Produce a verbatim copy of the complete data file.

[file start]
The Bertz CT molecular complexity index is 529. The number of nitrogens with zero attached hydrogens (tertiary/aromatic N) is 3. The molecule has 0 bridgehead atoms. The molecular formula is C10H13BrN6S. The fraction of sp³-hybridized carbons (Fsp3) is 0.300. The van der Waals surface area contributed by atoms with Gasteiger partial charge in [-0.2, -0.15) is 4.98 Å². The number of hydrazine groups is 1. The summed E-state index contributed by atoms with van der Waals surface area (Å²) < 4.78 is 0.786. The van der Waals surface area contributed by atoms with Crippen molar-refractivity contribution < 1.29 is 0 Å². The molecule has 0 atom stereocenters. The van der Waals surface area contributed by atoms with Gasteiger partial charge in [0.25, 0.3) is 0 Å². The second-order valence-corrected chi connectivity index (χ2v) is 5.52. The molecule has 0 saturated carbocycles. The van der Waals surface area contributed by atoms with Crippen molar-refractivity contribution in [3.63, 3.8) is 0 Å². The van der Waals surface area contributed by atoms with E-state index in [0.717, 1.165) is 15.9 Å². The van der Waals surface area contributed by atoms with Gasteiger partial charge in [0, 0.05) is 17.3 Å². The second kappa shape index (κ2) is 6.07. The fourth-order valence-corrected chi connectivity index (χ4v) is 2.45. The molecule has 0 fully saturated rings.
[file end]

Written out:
The Bertz CT molecular complexity index is 529. The number of nitrogens with zero attached hydrogens (tertiary/aromatic N) is 3. The molecule has 0 bridgehead atoms. The molecular formula is C10H13BrN6S. The fraction of sp³-hybridized carbons (Fsp3) is 0.300. The van der Waals surface area contributed by atoms with Gasteiger partial charge in [-0.2, -0.15) is 4.98 Å². The number of hydrazine groups is 1. The summed E-state index contributed by atoms with van der Waals surface area (Å²) < 4.78 is 0.786. The van der Waals surface area contributed by atoms with Crippen molar-refractivity contribution < 1.29 is 0 Å². The molecule has 0 atom stereocenters. The van der Waals surface area contributed by atoms with Gasteiger partial charge in [0.25, 0.3) is 0 Å². The second-order valence-corrected chi connectivity index (χ2v) is 5.52. The molecule has 0 saturated carbocycles. The van der Waals surface area contributed by atoms with Crippen molar-refractivity contribution in [3.63, 3.8) is 0 Å². The van der Waals surface area contributed by atoms with E-state index in [0.717, 1.165) is 15.9 Å². The van der Waals surface area contributed by atoms with Gasteiger partial charge in [0, 0.05) is 17.3 Å². The second kappa shape index (κ2) is 6.07. The fourth-order valence-corrected chi connectivity index (χ4v) is 2.45. The molecule has 0 fully saturated rings.